What Is Carbon Accounting and why it Matters to Climate Change?
In a world where the need to tackle climate change with carbon accounting is increasingly on the agenda, regulators, consumers and investors expect businesses to act responsibly so we all can make a real impact on the climate change situation. It all begins with knowing the environment in which you are operating now and understanding how it might change and affect your future.
Already, there’s a global consensus on the role of carbon and other greenhouse gases in climate change. To reduce the number of emissions of carbon in the atmosphere, it’s vital to first know how much of it is released into the atmosphere as this will provide a blueprint for taking steps towards a cleaner world. This is where carbon accounting comes in.
What is Carbon Accounting?
Carbon accounting broadly refers to the process by which an entity measures the amount of carbon dioxide it emits. The entity could be nations, states, corporations or individuals. Carbon accounting is carried out by different entities so they can work out how much CO2 they are emitting into the atmosphere. This process is also known as greenhouse gas inventory.
Once entities can determine how much carbon is being emitted, only then will they understand their climate impact and set goals to limit their emissions.
Why do we need carbon accounting?
One of the questions people often ask is how greenhouse gases like carbon affect climate change. According to research, when greenhouse gases are emitted, they naturally rise into the atmosphere. The problem is that while they allow the heat from the sun to reach the earth, they prevent some of the sun’s heat from escaping back into space, thus leading to an increase in temperature.
Although the effects of global warming are yet to be fully understood, scientists believe that the rising levels of carbon and other greenhouse gases don’t just increase earth’s temperature, it also leads to rising sea levels, increase in heavy precipitation (flooding and erosion) reduced agricultural yields etc.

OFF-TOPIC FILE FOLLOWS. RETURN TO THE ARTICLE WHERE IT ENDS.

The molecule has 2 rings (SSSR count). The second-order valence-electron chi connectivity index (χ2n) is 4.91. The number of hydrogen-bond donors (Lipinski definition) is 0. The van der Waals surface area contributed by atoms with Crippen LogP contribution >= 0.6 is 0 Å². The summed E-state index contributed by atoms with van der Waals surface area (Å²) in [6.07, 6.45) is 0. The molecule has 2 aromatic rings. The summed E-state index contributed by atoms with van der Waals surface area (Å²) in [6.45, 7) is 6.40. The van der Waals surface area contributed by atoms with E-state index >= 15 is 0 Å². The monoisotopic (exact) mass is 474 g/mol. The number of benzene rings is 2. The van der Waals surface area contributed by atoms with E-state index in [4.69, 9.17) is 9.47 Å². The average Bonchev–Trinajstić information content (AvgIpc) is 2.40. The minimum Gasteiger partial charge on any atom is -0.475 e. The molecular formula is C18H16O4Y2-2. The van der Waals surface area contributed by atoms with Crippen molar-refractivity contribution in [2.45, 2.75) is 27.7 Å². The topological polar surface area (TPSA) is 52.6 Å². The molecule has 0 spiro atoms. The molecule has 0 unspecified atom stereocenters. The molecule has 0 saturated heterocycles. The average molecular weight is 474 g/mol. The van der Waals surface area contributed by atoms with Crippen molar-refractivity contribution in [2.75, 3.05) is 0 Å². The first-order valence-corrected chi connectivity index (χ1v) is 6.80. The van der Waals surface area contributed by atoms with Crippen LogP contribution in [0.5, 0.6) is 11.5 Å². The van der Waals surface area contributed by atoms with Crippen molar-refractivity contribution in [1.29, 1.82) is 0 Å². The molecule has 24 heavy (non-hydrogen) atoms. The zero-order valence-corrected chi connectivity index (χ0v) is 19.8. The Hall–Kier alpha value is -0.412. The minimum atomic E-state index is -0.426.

As a result, companies have a role to play in reducing emissions to meet the carbon budget set by the scientific community (and/or regulators).
Can it make any difference in climate change?
As a climate crisis looms, one of the most important actions that nations and organizations can take is to use carbon accounting to fight climate change. It’s easy to think that quantifying your company’s emissions isn’t worth the time and effort. After all, what’s the likelihood that putting a number to your greenhouse gases is of any significance when it comes to combating climate change?
Interestingly, many companies don’t have the faintest idea of how much the emissions from their activities can impact the world around them. Experts assert that all hands must be on deck if we are to tackle climate change and do so fast. The seemingly little efforts of everyone are what will yield the biggest results.
The first step towards cutting down on emissions is to quantify your carbon footprint because, without a measurement, your carbon footprint cannot be properly managed. Carbon accounting can help provide answers to questions like:
- How much carbon is being emitted?
- Who is responsible for these emissions?
- Which methods allow for the biggest carbon reductions?
- Are there policies that appear green but actually increase emissions?
Like all accounting methods, carbon accounting is not perfect, but it gives results that are as accurate and complete as possible. With the results from carbon accounting, organizations can take responsibility for their impact and balance it by ensuring that an equivalent amount of carbon is either absorbed or avoid ever being emitted elsewhere. This is known as carbon offsetting.
Benefits of carbon accounting
Carbon accounting is beneficial in three major ways:
1. Economic: Carbon accounting can help enterprises that use a lot of energy reduce the amount of energy and resource they use, which will translate to low costs.
2. Environmental: Incorporating carbon accounting can help reduce the concentration of carbon in the atmosphere, thus stopping climate change.
3. Social and business development: Businesses that incorporate carbon accounting are more likely to enjoy positive PR than those that don’t, and this can help develop trust and loyalty with customers.
Carbon accounting and reporting allows companies to know and demonstrate to stakeholders and the general public what their contribution is to combatting climate change. It will also help organizations reduce their energy use and prepare them for potential legislation on carbon emissions in future.